Bonded gel membranes were made by casting gel solutions between glass plates separated by a high purity silicone rubber gasket. An impermeable plastic substrate (GELBOND® agarose support medium manufactured by FMC BioProducts, Rockland Me.) having a thickness of approximately 0.1 mm was placed on one inside surface of the glass prior to gel casting. The resulting substrate supported PNIPA membranes had thicknesses ranging from 0.1 mm to 0.6 mm, when swollen in 25° C. water.

The membrane samples were soaked in distilled water for approximately 72 hours to remove any unreacted compounds. The samples were thereafter soaked in a pH=2 solution of distilled water and HCl for about 24 hours to neutralize any excess NaOH. The samples were then soaked in distilled water for about 48 hours to remove any unreacted compounds.

Four solutes were used to impregnate the HPC membrane samples: methyl orange dye; 4,400 Da FITC-labeled dextrans (Mw:Mn<1.5); 21,200 Da FITC-labeled dextrans (Mw:Mn<1.25); and 50,700 Da FITC-labeled dextrans (Mw:Mn<1.25). These solutes were selected, for example, because of their size, detectability by UV-VIS spectrophotometer, ability to serve as models for biologically active solutes.

Solute release tests were conducted in the same manner as for PNIPA gels, as described in Example 1. The solute release experiments were designed to model the actual conditions of catheter use, which entail therapeutic solute loading at room temperature (25° C.), insertion of the catheter into the patient at 37° C., and temperature induced enhanced solute release when the catheter is placed at a target location in the body. While the experimental design was generally successful in modeling the actual use of catheter, heat lost to the experimental apparatus tubing reduced the 37° C. test temperature to 33° C. Because the transition temperature of HPC is fairly sharp (in this case, 43° C.), the reduction of test temperature from 37° C. to 33° C. had little impact on the test results.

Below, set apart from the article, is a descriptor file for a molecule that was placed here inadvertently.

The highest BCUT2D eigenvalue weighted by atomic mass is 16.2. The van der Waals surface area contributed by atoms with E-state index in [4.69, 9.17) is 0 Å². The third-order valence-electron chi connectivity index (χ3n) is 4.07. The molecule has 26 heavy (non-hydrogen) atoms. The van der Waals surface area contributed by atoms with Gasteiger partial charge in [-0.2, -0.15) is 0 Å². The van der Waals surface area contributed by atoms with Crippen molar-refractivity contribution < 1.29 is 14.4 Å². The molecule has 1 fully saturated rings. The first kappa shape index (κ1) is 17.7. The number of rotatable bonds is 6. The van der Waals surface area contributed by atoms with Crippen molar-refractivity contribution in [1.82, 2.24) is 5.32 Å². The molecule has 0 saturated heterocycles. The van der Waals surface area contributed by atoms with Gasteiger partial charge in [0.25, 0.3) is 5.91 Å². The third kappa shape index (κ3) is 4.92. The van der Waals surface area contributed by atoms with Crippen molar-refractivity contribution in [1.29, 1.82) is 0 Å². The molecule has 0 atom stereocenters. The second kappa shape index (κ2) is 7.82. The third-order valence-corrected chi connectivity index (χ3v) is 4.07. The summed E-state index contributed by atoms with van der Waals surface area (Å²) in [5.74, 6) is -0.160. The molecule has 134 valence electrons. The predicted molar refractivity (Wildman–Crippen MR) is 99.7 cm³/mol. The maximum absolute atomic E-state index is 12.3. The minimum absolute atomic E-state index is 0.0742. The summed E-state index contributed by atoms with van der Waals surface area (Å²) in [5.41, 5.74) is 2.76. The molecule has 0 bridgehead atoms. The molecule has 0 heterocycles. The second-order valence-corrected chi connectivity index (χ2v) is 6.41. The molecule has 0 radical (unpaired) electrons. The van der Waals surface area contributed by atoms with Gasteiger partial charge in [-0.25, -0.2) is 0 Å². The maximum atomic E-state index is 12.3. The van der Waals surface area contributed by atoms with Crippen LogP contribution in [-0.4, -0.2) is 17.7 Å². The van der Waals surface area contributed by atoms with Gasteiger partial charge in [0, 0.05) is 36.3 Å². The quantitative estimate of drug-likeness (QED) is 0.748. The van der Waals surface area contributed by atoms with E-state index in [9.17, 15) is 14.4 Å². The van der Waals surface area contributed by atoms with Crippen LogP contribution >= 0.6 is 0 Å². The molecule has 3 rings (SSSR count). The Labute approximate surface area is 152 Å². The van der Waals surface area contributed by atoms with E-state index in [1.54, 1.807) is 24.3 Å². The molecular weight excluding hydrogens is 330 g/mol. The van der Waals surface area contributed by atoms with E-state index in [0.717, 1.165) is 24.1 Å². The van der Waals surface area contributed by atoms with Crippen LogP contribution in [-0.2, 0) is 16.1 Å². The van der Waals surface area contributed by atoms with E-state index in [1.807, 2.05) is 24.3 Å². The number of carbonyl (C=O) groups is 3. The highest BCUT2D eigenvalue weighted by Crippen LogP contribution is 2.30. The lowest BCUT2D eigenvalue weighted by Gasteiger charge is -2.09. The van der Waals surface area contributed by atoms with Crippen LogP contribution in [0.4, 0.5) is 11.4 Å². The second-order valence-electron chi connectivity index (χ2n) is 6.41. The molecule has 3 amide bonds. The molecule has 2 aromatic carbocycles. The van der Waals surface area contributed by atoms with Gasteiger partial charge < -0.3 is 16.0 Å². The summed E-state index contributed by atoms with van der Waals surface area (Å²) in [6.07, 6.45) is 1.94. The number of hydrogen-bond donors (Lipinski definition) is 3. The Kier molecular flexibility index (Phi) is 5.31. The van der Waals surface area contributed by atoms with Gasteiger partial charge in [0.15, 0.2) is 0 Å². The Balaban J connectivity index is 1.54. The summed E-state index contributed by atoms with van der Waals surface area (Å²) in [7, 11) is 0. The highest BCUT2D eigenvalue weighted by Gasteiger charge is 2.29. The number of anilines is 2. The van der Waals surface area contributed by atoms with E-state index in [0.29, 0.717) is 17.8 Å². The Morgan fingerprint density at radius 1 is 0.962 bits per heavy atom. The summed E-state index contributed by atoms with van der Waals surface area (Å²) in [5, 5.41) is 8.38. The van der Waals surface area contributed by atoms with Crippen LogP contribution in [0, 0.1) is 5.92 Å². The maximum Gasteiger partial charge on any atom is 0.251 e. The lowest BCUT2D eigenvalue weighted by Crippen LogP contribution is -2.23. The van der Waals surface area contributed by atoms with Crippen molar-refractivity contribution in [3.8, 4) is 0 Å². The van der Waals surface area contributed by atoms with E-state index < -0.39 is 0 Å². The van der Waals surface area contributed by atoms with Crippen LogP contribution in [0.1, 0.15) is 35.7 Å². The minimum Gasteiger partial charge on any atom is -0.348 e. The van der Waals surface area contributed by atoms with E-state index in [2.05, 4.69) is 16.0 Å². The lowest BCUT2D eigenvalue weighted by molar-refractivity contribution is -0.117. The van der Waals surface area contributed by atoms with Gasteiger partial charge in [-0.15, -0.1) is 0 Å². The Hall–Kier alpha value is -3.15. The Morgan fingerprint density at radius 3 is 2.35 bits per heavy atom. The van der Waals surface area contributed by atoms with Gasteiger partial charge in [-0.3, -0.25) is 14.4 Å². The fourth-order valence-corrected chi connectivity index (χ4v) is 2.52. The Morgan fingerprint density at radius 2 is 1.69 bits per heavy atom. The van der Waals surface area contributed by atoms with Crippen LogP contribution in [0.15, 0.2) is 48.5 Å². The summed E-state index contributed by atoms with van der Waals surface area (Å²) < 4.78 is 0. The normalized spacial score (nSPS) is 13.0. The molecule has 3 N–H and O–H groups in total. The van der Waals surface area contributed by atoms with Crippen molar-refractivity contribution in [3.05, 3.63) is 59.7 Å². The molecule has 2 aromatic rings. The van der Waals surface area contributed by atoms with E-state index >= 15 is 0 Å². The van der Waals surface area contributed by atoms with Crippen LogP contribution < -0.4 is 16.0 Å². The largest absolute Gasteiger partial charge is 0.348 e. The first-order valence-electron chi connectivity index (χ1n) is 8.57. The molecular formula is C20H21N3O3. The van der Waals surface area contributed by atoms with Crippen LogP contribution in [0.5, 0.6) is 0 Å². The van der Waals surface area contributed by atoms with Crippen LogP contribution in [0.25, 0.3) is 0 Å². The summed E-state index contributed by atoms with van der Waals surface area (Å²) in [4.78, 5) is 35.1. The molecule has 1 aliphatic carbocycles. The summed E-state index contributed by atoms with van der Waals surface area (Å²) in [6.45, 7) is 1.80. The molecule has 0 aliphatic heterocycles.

Solute release experiments were conducted under four constant temperature conditions and three step change conditions. Constant temperature experiments used eluent having temperatures of 33° C., 41° C., 48° C., or 55° C. Thus, test temperatures below and above the transition temperature of HPC (43° C.) were used.

Constant temperature experiments were performed by mounting a sample, loaded with solute at 24° C., in the sample chamber and then triggering solute release by flowing solution past the gel at the desired test temperature. Step change experiments used eluant having an initial temperature of 33° C., increasing to 41° C., 48° C., or 55° C. at one or three minutes into a test.